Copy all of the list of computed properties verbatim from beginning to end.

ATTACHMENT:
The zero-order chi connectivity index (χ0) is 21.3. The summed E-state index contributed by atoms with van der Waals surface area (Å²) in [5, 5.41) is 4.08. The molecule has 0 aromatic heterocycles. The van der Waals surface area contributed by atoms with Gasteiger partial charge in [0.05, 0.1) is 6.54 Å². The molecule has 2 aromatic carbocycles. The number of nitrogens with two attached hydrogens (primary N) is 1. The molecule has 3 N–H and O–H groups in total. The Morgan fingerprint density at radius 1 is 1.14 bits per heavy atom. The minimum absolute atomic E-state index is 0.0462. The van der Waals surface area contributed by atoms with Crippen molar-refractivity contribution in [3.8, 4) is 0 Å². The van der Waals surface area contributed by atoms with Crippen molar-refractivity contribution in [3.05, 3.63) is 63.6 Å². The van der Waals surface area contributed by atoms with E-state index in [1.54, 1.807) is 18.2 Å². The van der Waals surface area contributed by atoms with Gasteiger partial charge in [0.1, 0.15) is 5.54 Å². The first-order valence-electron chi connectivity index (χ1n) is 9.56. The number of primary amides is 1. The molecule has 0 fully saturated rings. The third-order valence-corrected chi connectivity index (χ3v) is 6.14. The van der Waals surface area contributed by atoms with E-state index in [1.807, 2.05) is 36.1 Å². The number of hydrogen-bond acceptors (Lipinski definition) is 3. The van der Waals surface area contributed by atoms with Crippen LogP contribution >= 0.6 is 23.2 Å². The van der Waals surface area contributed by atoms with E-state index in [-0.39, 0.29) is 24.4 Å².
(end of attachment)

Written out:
The zero-order chi connectivity index (χ0) is 21.3. The summed E-state index contributed by atoms with van der Waals surface area (Å²) in [5, 5.41) is 4.08. The molecule has 0 aromatic heterocycles. The van der Waals surface area contributed by atoms with Gasteiger partial charge in [0.05, 0.1) is 6.54 Å². The molecule has 2 aromatic carbocycles. The number of nitrogens with two attached hydrogens (primary N) is 1. The molecule has 3 N–H and O–H groups in total. The Morgan fingerprint density at radius 1 is 1.14 bits per heavy atom. The minimum absolute atomic E-state index is 0.0462. The van der Waals surface area contributed by atoms with Crippen molar-refractivity contribution in [3.8, 4) is 0 Å². The van der Waals surface area contributed by atoms with Crippen molar-refractivity contribution in [3.05, 3.63) is 63.6 Å². The van der Waals surface area contributed by atoms with E-state index in [1.54, 1.807) is 18.2 Å². The van der Waals surface area contributed by atoms with Gasteiger partial charge in [0.1, 0.15) is 5.54 Å². The first-order valence-electron chi connectivity index (χ1n) is 9.56. The number of primary amides is 1. The molecule has 0 fully saturated rings. The third-order valence-corrected chi connectivity index (χ3v) is 6.14. The van der Waals surface area contributed by atoms with E-state index in [1.807, 2.05) is 36.1 Å². The number of hydrogen-bond acceptors (Lipinski definition) is 3. The van der Waals surface area contributed by atoms with Crippen LogP contribution >= 0.6 is 23.2 Å². The van der Waals surface area contributed by atoms with E-state index in [-0.39, 0.29) is 24.4 Å².